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Stedman and Hutchinson, comps. A Library of American Literature:
An Anthology in Eleven Volumes. 1891.
Vols. IX–XI: Literature of the Republic, Part IV., 1861–1889

Mistress Peggy Goes to Court

By Margaret Hutchinson

[Daughter of the Governor. A Letter to her Sister in America. Written, October, 1774.]

MY task is over. I have been at court again. It has been a fatiguing though not altogether an unpleasant day. I sent yesterday to Mrs. Keene to know if it would be agreeable to her to go to-day. We were both of a mind; for while a servant was going with my card she sent one to me; and to-day about one o’clock papa and I set off for St. James. We called for Mrs. Keene, but found that one coach could not contain more than two such mighty hoops; and papa and Mr. K were obliged to go in another coach. There was a very full Drawing-Room for the time of year. The King and Queen both spoke to me. I felt much easier than I did before, as I had not the ceremony of being presented to go through: indeed, my dear, it is next to being married. I thought I should not mind it, but there is something that strikes an awe when you enter the Royal Presence. I had, however, many compliments paid me on my performance: if I tell you what the Queen said of me to-day, will you not think me vain? The company all stand round in a circle, and the King and Queen go round, and speak to everybody that has been presented. As she advanced toward me, I felt in a little flutter, and whispered Mrs. K that I should behave like a fool. “You need not,” says she, “for the Queen has been saying many fine things of you to my sister. She says you are very genteel, and have much the appearance of a woman of fashion.”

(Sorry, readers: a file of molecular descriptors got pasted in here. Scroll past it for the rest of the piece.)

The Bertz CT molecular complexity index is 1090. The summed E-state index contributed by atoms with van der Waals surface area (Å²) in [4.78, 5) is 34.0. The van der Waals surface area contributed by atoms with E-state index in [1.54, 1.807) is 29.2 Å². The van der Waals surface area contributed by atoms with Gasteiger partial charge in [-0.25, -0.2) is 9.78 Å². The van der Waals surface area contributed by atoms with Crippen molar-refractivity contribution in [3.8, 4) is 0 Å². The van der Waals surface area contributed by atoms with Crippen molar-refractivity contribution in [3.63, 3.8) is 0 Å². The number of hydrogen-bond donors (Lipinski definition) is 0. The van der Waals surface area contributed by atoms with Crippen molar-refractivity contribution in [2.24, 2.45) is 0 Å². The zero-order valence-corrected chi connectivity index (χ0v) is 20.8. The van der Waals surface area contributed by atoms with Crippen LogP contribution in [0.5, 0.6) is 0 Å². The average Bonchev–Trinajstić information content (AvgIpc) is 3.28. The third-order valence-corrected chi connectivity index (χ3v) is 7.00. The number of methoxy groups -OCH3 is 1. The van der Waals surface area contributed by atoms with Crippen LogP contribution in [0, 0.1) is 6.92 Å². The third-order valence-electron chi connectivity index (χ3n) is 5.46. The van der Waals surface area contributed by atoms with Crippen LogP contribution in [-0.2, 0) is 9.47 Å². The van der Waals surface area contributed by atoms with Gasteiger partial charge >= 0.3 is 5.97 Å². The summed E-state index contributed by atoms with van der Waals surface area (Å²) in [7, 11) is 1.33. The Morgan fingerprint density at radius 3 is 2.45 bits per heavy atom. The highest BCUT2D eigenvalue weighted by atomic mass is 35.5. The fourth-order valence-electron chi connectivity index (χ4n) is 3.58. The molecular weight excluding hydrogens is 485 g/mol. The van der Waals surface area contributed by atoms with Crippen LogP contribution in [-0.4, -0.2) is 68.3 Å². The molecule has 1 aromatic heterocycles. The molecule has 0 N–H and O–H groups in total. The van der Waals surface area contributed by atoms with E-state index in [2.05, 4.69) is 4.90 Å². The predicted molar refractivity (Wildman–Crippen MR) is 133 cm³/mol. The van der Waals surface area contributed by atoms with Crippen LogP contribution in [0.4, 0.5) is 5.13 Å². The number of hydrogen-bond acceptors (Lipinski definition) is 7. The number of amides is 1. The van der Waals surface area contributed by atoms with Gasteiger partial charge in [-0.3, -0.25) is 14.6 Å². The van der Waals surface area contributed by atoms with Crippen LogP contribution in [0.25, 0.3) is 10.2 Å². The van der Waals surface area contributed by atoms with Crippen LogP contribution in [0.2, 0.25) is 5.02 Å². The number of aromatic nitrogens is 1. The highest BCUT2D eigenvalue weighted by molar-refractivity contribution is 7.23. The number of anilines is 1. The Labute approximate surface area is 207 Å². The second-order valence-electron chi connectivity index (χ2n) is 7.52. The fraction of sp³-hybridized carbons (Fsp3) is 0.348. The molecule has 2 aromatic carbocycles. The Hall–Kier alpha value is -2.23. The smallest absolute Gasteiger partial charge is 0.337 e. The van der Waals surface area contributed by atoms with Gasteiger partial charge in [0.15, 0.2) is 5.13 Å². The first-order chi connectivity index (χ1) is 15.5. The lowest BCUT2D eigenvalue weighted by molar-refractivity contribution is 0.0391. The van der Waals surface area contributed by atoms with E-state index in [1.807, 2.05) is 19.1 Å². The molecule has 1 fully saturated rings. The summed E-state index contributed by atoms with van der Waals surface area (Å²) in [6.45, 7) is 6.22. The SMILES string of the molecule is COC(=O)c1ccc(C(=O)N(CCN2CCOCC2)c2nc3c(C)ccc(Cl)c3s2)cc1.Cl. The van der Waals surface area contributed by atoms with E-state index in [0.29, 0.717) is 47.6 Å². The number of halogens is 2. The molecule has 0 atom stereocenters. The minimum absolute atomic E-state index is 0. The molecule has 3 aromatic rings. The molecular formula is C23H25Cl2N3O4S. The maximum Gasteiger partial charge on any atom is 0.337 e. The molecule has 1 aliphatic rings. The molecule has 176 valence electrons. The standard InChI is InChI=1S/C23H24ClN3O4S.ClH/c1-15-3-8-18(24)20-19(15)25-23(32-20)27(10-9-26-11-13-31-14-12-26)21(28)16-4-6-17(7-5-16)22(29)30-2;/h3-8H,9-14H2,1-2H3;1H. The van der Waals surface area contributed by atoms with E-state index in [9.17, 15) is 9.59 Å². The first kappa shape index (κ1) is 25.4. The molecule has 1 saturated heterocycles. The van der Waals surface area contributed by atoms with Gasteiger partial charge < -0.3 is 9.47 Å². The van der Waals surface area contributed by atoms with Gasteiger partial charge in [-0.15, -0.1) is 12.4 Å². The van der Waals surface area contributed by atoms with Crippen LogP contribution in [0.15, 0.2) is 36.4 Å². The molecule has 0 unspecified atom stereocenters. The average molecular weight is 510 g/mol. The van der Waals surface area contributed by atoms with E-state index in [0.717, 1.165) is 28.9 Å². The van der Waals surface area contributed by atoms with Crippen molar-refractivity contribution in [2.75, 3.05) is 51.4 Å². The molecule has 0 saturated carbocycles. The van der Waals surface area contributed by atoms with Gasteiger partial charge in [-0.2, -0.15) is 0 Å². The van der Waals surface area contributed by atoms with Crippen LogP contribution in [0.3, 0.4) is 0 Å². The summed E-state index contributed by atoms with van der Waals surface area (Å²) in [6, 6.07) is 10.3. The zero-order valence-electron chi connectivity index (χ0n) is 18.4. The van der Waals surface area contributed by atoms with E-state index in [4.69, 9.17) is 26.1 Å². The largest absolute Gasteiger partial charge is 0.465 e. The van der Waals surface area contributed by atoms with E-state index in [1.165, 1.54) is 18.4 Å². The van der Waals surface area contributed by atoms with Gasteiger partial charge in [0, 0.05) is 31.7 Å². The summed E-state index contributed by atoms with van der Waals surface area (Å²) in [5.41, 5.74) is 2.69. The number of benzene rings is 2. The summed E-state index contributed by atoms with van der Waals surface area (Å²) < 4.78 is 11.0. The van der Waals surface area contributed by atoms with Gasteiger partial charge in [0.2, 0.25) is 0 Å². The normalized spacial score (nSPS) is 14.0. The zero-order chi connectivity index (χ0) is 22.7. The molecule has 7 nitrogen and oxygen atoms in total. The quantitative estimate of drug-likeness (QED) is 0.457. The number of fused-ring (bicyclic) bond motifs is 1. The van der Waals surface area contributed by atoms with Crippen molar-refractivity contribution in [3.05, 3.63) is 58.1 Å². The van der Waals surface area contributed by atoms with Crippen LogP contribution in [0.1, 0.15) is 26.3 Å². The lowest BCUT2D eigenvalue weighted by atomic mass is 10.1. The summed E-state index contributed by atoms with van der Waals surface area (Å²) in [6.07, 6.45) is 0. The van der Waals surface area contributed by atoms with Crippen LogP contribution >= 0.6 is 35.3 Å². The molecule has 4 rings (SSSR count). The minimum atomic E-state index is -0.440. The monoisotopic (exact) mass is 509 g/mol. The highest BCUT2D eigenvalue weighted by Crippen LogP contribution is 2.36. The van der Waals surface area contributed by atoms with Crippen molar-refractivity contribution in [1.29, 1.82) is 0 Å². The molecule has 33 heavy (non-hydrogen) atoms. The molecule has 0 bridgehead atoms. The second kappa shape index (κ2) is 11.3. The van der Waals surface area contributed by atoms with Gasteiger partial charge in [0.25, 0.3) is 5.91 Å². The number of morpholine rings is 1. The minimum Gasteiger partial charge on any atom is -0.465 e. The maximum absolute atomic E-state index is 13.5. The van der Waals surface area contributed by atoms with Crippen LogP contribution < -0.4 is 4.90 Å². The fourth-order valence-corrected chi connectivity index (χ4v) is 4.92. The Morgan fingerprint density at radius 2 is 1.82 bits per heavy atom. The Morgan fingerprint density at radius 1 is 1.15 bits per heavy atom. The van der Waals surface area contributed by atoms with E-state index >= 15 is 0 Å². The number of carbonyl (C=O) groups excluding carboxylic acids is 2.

I can’t say but I felt of more importance, and perhaps answered her questions with a better grace. She asked me how long I had been in town? I answered: “About a fortnight.”

“Are you come for the winter?”

“Yes, ma-am.”

“How do you like England—better than the country you came from?”

“I think it a very fine country.”

“What part of it have you been in?”


“I hope you have your health better for it.”

“Much better.” Thus ended our conversation; and had it been with any other than a queen, I should have thought it too trifling to relate. She told papa she was very glad to see his daughter look so well. We were fatigued with standing, and got out of the Presence Chamber as soon as we could.

Lord Dartmouth came and spoke to me. I congratulated him on the birth of his daughter, which is a great rarity, after seven sons. He is the most amiable man I ever saw; and was he not married, and not a Lord, I should be tempted to set my cap at him,—two substantial reasons however to prevent me….

Four of the young Princes came in after I had been there about half an hour. I never saw four so fine boys. After the Drawing-Room was over we went into the nursery, and saw the rest of them. I was highly delighted, and could hardly keep my hands off them: such sweet creatures I never beheld. The Princess Royal with two sisters and a little boy which I took to be about three years old, stood in a row, one just above the other, and a little one in leading strings, sitting in a chair behind them, composed this beautiful group. I was determined, if possible, to kiss one of their little pudsey hands, and with some difficulty persuaded Mrs. K. to go up to them, their [there] being a great deal of company in the room. She at last went, and I followed her. I asked Prince Ernest for his hand, which he very readily gave me, and I gave it a very hearty kiss. They behaved very prettily: they courtesied to everybody that came in, and the boy nodded his head just like little Tom Oliver. We did not get home till almost five o’clock, and found Elisha and Billy fretting for their dinner.